Compared to the U.S. situation, Europe is at significantly higher the risk of monetary inflation. I would not want to keep my investments in Europe when the ECB starts pumping money directly into government budgets.

The last part of Draghi’s speech reinforces my concerns:

To restore sound public finances, euro area countries should proceed in line with the Stability and Growth Pact and should not unravel the progress made with fiscal consolidation. Fiscal consolidation should be designed in a growth-friendly way. A full and consistent implementation of the euro area’s existing fiscal and macroeconomic surveillance framework is key to bringing down high public debt ratios, to raising potential growth and to increasing the euro area’s resilience to shocks.

It is precisely the pursuit of welfare-state saving austerity that has brought the European economy to its knees. So long as the short-term budget balance is more important than GDP growth, consumer spending or reduced unemployment, policy makers at the ECB as well as in the EU leadership and member-state governments will continue to keep the European economy in its increasingly perennial state of stagnation. If they push hard enough on fiscal consolidation, in other words if they add QE to their current policy mix, stagnation will become stagflation.

Deflation and Economic Theory

In economics, a lot of academic research is focused on high-end sophisticated quantitative methods. Many economists who work in public policy consider such research more or less useless. I agree only to some extent. There is a lot of technically advanced research that informs us in the interface between politics and academia. Right now, e.g., I am reading highly technical and theoretical research in price theory for a paper that develops new policy applications.

That said, the technical experts in economics have run away with the discipline. Far more resources are spent on advanced mathematical research and sophisticated statistical methods than can ever be merited by real-world applicability. This technical overkill has led to two problems in the practice of economics: econometricians make errors in forecasting and economists ignore problems that do not easily lend themselves to high-end technical analysis.

The more I read of economics literature, and the more time I spend in the public policy interface of politics and economics, the more convinced I am that economics needs a thought revolution. I find myself relying on erstwhile thinkers and basic macroeconomic theory developed early in the 20th century, because I have had much more use of it than more modern, less theoretical research.

One example of where I find the basics very useful is in the understanding of why there is such a difference in inflation patterns in Europe and the United States. While U.S. inflation is slowly trending up toward two percent, Europe is moving steadily into deflation territory. From The Guardian:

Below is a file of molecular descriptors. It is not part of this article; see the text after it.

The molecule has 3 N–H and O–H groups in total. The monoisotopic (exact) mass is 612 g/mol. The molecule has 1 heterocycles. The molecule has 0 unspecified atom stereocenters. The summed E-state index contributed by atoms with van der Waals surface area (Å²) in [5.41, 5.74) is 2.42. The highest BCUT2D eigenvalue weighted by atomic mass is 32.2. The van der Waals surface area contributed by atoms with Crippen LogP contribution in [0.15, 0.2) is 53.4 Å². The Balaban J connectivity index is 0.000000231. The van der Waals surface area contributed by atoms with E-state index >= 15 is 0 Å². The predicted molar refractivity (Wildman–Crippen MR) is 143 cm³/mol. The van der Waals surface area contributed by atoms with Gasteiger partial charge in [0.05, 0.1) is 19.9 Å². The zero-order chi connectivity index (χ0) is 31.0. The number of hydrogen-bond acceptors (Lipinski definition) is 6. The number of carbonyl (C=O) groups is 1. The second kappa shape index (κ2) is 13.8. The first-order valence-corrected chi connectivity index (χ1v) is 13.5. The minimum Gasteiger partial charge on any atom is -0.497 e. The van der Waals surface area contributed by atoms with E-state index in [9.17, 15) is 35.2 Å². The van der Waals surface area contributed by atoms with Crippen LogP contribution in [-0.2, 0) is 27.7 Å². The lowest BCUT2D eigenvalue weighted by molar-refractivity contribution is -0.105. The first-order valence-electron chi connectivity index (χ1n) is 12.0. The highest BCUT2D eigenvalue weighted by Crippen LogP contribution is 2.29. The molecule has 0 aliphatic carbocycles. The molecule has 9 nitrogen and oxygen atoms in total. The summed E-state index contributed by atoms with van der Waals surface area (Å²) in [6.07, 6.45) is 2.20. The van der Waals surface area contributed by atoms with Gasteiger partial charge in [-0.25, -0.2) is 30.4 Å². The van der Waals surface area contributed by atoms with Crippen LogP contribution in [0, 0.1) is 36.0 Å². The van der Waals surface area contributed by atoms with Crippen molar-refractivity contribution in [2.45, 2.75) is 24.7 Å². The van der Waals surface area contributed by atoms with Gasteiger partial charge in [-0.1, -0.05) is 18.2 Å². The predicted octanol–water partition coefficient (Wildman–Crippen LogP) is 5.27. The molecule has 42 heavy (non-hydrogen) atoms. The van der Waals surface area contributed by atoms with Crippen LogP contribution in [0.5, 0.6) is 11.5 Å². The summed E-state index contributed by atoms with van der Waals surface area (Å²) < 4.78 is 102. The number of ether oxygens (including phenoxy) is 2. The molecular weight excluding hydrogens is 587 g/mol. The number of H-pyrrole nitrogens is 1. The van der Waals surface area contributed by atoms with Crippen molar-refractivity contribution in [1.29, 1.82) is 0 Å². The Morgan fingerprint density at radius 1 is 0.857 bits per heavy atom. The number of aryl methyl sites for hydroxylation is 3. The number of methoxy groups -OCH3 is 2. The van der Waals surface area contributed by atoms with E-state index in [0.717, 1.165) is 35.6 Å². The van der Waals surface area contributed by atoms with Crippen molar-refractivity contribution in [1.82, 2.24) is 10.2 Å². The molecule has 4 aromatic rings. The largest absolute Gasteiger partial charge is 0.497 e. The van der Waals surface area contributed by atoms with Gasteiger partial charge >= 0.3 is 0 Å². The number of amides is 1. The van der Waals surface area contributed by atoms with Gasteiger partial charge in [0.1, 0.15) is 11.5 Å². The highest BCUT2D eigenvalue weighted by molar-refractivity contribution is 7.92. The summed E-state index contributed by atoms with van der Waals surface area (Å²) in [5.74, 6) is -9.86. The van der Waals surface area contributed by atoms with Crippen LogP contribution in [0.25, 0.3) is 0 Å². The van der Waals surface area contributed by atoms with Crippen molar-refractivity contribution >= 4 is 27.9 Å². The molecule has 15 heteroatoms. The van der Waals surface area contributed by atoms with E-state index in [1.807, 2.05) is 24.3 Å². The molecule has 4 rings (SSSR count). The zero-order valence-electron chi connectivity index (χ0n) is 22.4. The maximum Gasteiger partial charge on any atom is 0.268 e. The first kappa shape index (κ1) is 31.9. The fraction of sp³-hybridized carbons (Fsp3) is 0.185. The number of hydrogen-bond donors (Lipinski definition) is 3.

Eurozone inflation fell to its lowest level in almost five years in July, bringing the threat of a dangerous deflationary spiral closer. The annual rate of inflation fell unexpectedly to 0.4% from 0.5% in June, dragged lower by accelerating falls in food, alcohol and tobacco prices. Energy prices also fell sharply, by 1%, compared with a 0.1% rise in June. It was the lowest level of annual inflation since October 2009, when prices were in negative territory.

I have warned about deflation several times. It is not hard to predict deflation in Europe:

1. Government consumes 40-50 percent of the economy;

2. Austrian theory explains how government misallocates resources, thus lowers overall economic activity;

3. When the recession hit in 2008-09, growth was already so weak that the European economy lacked the resiliency needed to recover;

4. Austerity, designed to save the welfare state, has further depressed private-sector activity, just as Keynesian theory predicts;

5. More recently the ECB has flooded the euro zone with money in a desperate attempt to revive business investments;

6. Since austerity has left the private sector more heavily taxed, with even weaker support from government, businesses and consumers are even less inclined to spend money and take on new loans than before austerity;

7. When real-sector activity is depressed, the monetary sector cannot revive economic activity even when it pushes private-sector loan interest rates into negative territory, as the ECB has done.

No matter how hard the ECB tries, it is not going to restart the European economy. Instead, it has firmly planted the euro zone in the liquidity trap where monetary policy is useless.